Prevention and Control of Influenza, Recommendations of the Advisory Committee on Immunization Practices (ACIP)

Nicole M. Smith, PhD; Joseph S. Bresee, MD; David K. Shay, MD; Timothy M. Uyeki, MD; Nancy J. Cox, PhD; Raymond A. Strikas, MD


Morbidity and Mortality Weekly Report. 2006;55(27):1-41. 

In This Article

Summary and Introduction

This report updates the 2005 recommendations by the Advisory Committee on Immunization Practices (ACIP) regarding the use of influenza vaccine and antiviral agents (CDC. Prevention and control of influenza: recommendations of the Advisory Committee on Immunization Practices [ACIP]. MMWR 2005;54[No. RR-8]:1-44). The 2006 recommendations include new and updated information. Principal changes include 1) recommending vaccination of children aged 24-59 months and their household contacts and out-of-home caregivers against influenza; 2) highlighting the importance of administering 2 doses of influenza vaccine for children aged 6 months-<9 years who were previously unvaccinated; 3) advising health-care providers, those planning organized campaigns, and state and local public health agencies to a) develop plans for expanding outreach and infrastructure to vaccinate more persons than the previous year and b) develop contingency plans for the timing and prioritization of administering influenza vaccine, if the supply of vaccine is delayed and/or reduced; 4) reminding providers that they should routinely offer influenza vaccine to patients throughout the influenza season; 5) recommending that neither amantadine nor rimantadine be used for the treatment or chemoprophylaxis of influenza A in the United States until evidence of susceptibility to these antiviral medications has been re-established among circulating influenza A viruses; and 6) using the 2006-07 trivalent influenza vaccine virus strains: A/New Caledonia/20/1999 (H1N1)-like, A/Wisconsin/67/2005 (H3N2)-like, and B/Malaysia/2506/2004-like antigens. For the A/Wisconsin/67/2005 (H3N2)-like antigen, manufacturers may use the antigenically equivalent A/Hiroshima/52/2005 virus; for the B/Malaysia/2506/2004-like antigen, manufacturers may use the antigenically equivalent B/Ohio/1/2005 virus. A link to this report and other information can be accessed at

In the United States, epidemics of influenza typically occur during the winter months and have been associated with an average of approximately 36,000 deaths per year in the United States during 1990-1999.[1] Influenza viruses cause disease among all age groups.[2,3,4] Rates of infection are highest among children, but rates of serious illness and death are highest among persons aged ≥65 years, children aged <2 years, and persons of any age who have medical conditions that place them at increased risk for complications from influenza.[2,5,6,7]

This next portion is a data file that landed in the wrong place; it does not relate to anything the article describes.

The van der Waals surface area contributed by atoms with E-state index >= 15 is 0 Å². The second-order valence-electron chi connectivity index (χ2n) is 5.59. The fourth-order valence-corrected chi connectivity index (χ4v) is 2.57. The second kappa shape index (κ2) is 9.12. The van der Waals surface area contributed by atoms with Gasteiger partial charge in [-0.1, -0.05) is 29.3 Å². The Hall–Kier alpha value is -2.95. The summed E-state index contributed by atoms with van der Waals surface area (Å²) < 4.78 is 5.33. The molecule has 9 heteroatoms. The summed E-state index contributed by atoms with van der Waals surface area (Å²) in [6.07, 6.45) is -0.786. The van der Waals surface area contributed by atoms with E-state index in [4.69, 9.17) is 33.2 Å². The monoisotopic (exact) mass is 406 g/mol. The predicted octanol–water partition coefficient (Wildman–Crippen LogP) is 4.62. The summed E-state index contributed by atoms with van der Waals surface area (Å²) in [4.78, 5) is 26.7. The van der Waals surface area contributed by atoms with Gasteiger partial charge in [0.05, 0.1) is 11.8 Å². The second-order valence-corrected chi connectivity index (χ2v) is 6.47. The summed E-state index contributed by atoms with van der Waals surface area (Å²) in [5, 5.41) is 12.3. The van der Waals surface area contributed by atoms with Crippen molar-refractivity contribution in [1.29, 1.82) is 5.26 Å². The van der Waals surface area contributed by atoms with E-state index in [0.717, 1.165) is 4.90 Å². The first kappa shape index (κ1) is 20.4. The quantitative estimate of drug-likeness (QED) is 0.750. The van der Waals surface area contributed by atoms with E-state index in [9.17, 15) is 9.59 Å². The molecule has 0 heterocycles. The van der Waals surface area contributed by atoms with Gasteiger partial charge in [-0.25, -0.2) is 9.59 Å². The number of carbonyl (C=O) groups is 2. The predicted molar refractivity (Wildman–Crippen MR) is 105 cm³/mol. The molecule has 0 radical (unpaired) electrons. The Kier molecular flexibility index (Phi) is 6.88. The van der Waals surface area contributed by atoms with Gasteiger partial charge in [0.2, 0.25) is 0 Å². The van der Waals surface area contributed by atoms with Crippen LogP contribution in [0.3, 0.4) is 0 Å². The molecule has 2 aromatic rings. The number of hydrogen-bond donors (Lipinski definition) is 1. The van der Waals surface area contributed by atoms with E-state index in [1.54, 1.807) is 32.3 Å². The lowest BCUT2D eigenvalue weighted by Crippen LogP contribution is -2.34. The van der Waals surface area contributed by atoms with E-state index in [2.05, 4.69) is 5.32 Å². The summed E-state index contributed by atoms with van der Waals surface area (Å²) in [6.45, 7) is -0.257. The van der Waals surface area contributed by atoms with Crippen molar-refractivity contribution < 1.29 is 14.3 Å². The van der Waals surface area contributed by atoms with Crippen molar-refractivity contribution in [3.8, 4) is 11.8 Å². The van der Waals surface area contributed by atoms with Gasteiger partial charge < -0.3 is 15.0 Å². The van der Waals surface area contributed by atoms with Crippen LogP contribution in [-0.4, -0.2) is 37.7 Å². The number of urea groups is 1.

Influenza vaccination is the primary method for preventing influenza and its severe complications. As indicated in this report from the Advisory Committee on Immunization Practices (ACIP), annual influenza vaccination is now recommended for the following groups ( Box ):

  • persons at high risk for influenza-related complications and severe disease, including
    - children aged 6-59 months,
    - pregnant women,
    - persons aged ≥50 years,
    - persons of any age with certain chronic medical conditions; and

  • persons who live with or care for persons at high risk, including
    - household contacts who have frequent contact with persons at high risk and who can transmit influenza to those persons at high risk and
    - health-care workers.

Vaccination might prevent hospitalization and death among persons at high risk and might also reduce influenza-related respiratory illnesses and physician visits among all age groups, prevent otitis media among children, and decrease work absenteeism among adults.[8,9,10,11,12,13,14,15,16,17,18] Although influenza vaccination levels increased substantially during the 1990s, further improvements in vaccination coverage levels are needed, especially among persons aged <65 years with known risk factors for influenza complications; among blacks and Hispanics aged ≥65 years; among children aged 6-23 months; and among health-care workers. ACIP recommends using strategies to improve vaccination levels, including using reminder/recall systems and standing orders programs.[19,20,21,22] Although influenza vaccination remains the cornerstone for the control of influenza, information on antiviral medications also is presented in this report because these agents are an important adjunct to vaccine.


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